Views of Jo’burg life – two very different perspectives. One textual, for reasons that will become apparent, one pictorial, for reasons I hope will be apparent, too.
Views of Jo’burg 1: Last night I woke up, again, in the middle of a nightmare. Some tsotsis (South African for thugs) were about to break into my house, and in several attempts I seem to have tried to bring them down with the meter-long iron pipe I placed next to my bed (for real) some months ago, when the security service I had been promised failed to turn up on three successive weekends. In real life, it’s something you don’t do, resist. You may just get away alive if you hand over everything. That’s for street robberies – as for burglaries, they don’t tend to end well … I don’t remember ever having had such extended periods of anxiety and utter fear at every noise, especially during those weekends without any security guy here. When a Tanzanian PhD student got killed around the corner from my place I had enough and filed an angry complaint to people on top, to the donors of my scholarship, to everyone I could think of. It worked, I have had 24/7 security ever since. …
UK colleague David tells me about his irritation upon his first arrival in Jo’burg. Moving into a place in what looked like a good neighbourhood to him, he was introduced by his landlady to laser sensors, and a portable panic button which he was meant to keep within reach all the time. … Today, an armed robbery and shootout at Cresta Mall, the second in two months. Well, I was there just the other week. … A few weeks ago, a 21-year old student, earning his tuition fees as a Taxify driver, was set on fire in the boot of his car by other taxi drivers, another victim of the raging taxi war. … The driver of an expensive Audi was shot several times while stuck in a traffic jam; three hitmen had waited for him, unfinished business, it appears. … Four policemen shot in Jo’burg in February alone (which is why you hardly see them anywhere in downtown). … And so on and on and on and on. This is what crime may look like here – and you get an idea of the atmosphere it creates even if you’re not directly involved (here the story):
Figures for a terrifying comparison (cases of murder in 2017):
- New York (8.5M people) 290
- London (8.5M) 116
- Berlin (3.9M) 91
- Jo’burg and Soweto (ca. 10M): 1,375 (aggregate for most precincts, but I may have missed some)
It is not much of a relief to know that Jo’burg, unlike Capetown, is below the South African average in the crime statistics (except for robbery). See also my post on femicide in South Africa.
Jo’burg at night: Last Saturday, I ask some friends to accompany me down to the road, through the small park outside their house in Troyeville where we meet to play drums and chill. I use Taxify, and as I see the taxi I had called waiting there, maybe a hundred meters away, I tell them to go back, I’ll be fine. As I get into the taxi, the driver is utterly shocked about my bravery. Walking a hundred meters through a park at night? Unimaginable, regardless of whether you are black or white. He tells me about the guy that got killed two days earlier just around the corner from where we are. We drive off, and he won’t stop at red traffic lights for the next few kilometers in this part of downtown Jo’burg – it is too dangerous, you may lose your life over the smartphone you use as a sat-nav.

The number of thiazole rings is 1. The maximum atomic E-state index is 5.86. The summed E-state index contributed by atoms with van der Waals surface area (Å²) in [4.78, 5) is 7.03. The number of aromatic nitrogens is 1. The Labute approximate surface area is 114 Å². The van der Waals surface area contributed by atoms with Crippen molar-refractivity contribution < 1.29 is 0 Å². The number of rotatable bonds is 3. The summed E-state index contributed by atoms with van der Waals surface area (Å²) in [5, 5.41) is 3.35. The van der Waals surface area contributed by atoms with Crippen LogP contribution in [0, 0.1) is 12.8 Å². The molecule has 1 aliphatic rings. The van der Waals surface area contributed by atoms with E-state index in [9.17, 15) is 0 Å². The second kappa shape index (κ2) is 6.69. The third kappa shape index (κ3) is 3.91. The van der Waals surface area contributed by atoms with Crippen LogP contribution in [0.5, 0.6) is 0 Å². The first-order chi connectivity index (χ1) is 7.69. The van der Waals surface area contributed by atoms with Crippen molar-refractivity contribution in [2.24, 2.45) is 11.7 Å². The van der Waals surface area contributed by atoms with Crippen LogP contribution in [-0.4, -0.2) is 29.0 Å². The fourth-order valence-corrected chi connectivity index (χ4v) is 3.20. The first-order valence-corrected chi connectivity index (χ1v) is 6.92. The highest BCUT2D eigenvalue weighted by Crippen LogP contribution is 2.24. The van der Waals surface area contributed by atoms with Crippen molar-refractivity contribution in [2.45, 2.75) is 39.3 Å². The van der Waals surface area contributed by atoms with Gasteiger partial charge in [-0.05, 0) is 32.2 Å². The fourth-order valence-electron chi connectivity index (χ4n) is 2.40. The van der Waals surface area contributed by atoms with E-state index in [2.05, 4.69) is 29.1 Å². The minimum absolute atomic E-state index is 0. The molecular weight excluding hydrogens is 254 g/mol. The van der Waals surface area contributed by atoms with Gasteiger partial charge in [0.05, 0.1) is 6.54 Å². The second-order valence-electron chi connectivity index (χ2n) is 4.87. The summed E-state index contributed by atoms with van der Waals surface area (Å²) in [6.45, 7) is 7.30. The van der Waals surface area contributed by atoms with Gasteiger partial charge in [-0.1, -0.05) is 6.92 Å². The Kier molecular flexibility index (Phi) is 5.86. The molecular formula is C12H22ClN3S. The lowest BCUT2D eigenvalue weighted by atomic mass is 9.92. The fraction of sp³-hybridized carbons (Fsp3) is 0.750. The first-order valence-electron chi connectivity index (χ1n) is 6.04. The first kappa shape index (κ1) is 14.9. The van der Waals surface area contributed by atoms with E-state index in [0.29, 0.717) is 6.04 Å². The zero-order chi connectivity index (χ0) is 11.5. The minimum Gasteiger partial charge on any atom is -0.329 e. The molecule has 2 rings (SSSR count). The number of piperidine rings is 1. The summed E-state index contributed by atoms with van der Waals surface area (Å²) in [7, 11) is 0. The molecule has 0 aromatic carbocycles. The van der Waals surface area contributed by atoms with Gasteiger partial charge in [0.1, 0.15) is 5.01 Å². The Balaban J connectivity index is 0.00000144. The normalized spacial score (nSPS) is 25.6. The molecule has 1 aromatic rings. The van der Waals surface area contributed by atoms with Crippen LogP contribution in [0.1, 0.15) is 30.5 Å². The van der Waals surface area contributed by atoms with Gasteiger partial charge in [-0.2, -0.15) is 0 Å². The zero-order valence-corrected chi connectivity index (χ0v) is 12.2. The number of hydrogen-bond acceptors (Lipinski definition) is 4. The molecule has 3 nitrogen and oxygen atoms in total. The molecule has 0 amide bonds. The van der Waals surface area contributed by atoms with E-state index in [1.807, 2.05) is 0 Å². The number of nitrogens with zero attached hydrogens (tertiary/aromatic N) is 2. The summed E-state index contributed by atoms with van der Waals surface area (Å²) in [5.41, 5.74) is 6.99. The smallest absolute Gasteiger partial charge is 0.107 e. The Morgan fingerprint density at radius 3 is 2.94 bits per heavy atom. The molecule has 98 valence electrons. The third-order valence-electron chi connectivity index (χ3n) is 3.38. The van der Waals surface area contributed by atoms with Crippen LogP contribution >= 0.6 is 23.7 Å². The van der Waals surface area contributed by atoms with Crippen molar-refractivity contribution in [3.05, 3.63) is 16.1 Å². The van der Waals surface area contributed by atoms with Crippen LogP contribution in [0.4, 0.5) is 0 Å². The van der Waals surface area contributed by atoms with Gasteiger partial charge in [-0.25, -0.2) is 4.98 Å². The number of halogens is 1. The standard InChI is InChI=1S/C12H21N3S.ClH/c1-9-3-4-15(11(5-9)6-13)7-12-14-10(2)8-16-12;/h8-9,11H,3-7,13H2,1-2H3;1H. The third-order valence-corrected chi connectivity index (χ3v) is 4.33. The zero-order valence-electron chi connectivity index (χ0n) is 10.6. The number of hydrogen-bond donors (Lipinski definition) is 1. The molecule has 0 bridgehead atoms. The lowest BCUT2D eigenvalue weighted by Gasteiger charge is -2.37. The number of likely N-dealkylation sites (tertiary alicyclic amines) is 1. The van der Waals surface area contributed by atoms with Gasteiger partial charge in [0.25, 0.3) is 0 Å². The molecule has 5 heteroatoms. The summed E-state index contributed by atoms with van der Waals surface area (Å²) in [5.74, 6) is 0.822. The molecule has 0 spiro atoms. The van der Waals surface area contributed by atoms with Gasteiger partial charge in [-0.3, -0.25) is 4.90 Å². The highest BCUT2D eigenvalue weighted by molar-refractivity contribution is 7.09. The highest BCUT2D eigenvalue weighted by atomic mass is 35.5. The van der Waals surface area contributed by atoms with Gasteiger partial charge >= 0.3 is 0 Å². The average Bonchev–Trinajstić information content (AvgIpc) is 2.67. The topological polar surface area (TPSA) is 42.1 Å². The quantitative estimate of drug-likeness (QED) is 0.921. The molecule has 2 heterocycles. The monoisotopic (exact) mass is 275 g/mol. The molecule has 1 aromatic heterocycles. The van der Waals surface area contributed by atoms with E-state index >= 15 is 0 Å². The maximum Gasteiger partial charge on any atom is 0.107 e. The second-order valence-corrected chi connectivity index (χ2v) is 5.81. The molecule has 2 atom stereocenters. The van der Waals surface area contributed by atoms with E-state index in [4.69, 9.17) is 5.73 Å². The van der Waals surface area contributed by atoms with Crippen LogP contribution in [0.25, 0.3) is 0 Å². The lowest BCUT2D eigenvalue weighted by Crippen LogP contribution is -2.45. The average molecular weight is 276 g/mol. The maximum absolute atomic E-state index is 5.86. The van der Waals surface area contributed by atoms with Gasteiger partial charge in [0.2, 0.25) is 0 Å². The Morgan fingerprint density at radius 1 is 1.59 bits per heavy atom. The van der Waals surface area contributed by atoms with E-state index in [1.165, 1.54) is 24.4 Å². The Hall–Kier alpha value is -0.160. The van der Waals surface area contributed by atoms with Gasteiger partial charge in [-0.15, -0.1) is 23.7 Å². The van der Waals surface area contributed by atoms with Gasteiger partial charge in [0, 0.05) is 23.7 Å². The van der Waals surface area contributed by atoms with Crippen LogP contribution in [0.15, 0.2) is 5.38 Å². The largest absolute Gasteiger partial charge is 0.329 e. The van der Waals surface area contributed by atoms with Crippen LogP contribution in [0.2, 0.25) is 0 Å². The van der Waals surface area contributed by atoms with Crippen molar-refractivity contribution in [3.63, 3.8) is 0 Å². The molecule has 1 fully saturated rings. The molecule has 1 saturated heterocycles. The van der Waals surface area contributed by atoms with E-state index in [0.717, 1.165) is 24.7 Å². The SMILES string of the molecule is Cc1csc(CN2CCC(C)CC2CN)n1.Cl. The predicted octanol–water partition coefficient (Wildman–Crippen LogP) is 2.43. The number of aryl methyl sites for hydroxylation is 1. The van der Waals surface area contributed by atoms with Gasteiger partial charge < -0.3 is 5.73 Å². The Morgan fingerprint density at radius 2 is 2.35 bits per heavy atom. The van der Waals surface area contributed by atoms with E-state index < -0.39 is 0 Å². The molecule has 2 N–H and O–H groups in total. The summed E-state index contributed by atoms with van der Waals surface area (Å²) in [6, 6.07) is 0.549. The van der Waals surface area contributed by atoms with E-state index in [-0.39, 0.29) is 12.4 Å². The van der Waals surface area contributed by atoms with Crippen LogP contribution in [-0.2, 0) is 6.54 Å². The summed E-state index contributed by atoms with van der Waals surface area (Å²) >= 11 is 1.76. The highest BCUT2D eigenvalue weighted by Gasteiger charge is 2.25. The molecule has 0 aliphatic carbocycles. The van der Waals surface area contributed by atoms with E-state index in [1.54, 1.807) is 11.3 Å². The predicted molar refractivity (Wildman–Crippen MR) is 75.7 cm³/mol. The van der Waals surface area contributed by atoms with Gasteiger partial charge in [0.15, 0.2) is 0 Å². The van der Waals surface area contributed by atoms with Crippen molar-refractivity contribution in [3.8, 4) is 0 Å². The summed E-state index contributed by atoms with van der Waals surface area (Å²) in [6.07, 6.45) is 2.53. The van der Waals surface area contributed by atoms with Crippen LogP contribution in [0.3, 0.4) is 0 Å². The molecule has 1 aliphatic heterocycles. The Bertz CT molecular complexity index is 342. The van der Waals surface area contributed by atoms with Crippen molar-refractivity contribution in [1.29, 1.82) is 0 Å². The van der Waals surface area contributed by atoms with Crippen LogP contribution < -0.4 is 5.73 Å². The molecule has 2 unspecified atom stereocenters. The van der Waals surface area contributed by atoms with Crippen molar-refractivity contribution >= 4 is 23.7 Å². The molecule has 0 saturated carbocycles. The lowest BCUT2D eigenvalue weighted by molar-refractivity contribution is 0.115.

At least, in Troyeville taxis pick you up at night. There are quarters in Jo’burg, taxi drivers will not go to at night, so don’t go there during daytime without a plan of how to get away again. Actually, just don’t go to those places at all. In any case, make sure your phone battery is fully charged, or you end up like me. Coming in far too late from Tembisa township, the driver of a minibus taxi dropped Chimz and me at a service station in Hillbrow because he rightfully found the minibus station was an absolute no-go for us. I considered myself lucky when through my Taxify app a driver in that area turned out to be available at that time. But he couldn’t seem to find us, and for the life of us – literally – we can’t go up to the road and watch out for him. So phone call after phone call I see my battery dying – at 9 pm, still stuck in what is a no-go area for most people during daytime. He finally made it, and when we were home, I noticed my battery had eventually died. Well, we were alive. Yay! – this is how it felt to me.
I vividly remember how free I felt when after seven weeks in Jo’burg I went to Zanzibar for Sauti za Busara in February. Imagine: slightly drunk, I would walk home to my hotel at 2:30 a.m. Stonetown felt safe, well, like … normal.
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Views of Jo’burg 2: a town full of beautiful neighbourhoods, a pan-African hub for music, arts, crafts, food … Ignore if you can the outrageous crime rate here, and it’s a fantastic place! I’m actually better at disregarding the crime than the above suggests, and I have made extensive use of what Jo’burg has to offer. Yet, I wish I could visit even more places, walk around and pull out my camera – old cemeteries, the Yeoville house Fritz and Laura Perls lived in and started gestalt therapy in the 1930s and early 40s, and so on. Anyway, here’s what I have so far, and I find it amazing enough!
Constitution Hill with views of Hillbrow
Victoria Yards, Lorentzville and Troyville
Skyline seen from the Voortrekker Monument near Pretoria